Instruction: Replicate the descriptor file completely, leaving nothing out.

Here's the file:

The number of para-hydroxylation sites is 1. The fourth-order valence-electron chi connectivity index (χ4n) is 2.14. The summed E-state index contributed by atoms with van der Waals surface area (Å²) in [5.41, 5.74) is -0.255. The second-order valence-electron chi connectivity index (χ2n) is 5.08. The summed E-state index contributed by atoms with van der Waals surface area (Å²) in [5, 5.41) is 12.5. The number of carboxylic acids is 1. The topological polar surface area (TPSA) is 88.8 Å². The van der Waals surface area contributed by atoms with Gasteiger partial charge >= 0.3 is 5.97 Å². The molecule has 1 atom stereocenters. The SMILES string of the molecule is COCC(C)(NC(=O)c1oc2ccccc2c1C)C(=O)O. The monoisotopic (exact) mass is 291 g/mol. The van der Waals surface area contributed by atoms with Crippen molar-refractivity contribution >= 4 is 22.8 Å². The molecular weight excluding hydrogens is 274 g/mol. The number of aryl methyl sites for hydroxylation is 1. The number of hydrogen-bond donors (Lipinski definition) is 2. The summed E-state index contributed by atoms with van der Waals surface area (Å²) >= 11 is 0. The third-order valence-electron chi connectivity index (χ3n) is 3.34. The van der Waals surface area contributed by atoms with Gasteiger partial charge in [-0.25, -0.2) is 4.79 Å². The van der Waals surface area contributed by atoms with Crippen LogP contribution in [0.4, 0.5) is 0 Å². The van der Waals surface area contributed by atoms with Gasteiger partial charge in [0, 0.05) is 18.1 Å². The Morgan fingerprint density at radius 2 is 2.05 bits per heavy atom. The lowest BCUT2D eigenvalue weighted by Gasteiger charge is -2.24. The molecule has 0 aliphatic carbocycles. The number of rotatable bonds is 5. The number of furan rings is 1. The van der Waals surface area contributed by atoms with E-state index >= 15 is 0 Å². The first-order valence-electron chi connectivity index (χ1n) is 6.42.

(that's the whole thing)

The number of para-hydroxylation sites is 1. The fourth-order valence-electron chi connectivity index (χ4n) is 2.14. The summed E-state index contributed by atoms with van der Waals surface area (Å²) in [5.41, 5.74) is -0.255. The second-order valence-electron chi connectivity index (χ2n) is 5.08. The summed E-state index contributed by atoms with van der Waals surface area (Å²) in [5, 5.41) is 12.5. The number of carboxylic acids is 1. The topological polar surface area (TPSA) is 88.8 Å². The van der Waals surface area contributed by atoms with Gasteiger partial charge >= 0.3 is 5.97 Å². The molecule has 1 atom stereocenters. The SMILES string of the molecule is COCC(C)(NC(=O)c1oc2ccccc2c1C)C(=O)O. The monoisotopic (exact) mass is 291 g/mol. The van der Waals surface area contributed by atoms with Crippen molar-refractivity contribution >= 4 is 22.8 Å². The molecular weight excluding hydrogens is 274 g/mol. The number of aryl methyl sites for hydroxylation is 1. The number of hydrogen-bond donors (Lipinski definition) is 2. The summed E-state index contributed by atoms with van der Waals surface area (Å²) >= 11 is 0. The third-order valence-electron chi connectivity index (χ3n) is 3.34. The van der Waals surface area contributed by atoms with Gasteiger partial charge in [-0.25, -0.2) is 4.79 Å². The van der Waals surface area contributed by atoms with Crippen LogP contribution in [0.4, 0.5) is 0 Å². The van der Waals surface area contributed by atoms with Gasteiger partial charge in [0, 0.05) is 18.1 Å². The Morgan fingerprint density at radius 2 is 2.05 bits per heavy atom. The lowest BCUT2D eigenvalue weighted by Gasteiger charge is -2.24. The molecule has 0 aliphatic carbocycles. The number of rotatable bonds is 5. The number of furan rings is 1. The van der Waals surface area contributed by atoms with E-state index >= 15 is 0 Å². The first-order valence-electron chi connectivity index (χ1n) is 6.42.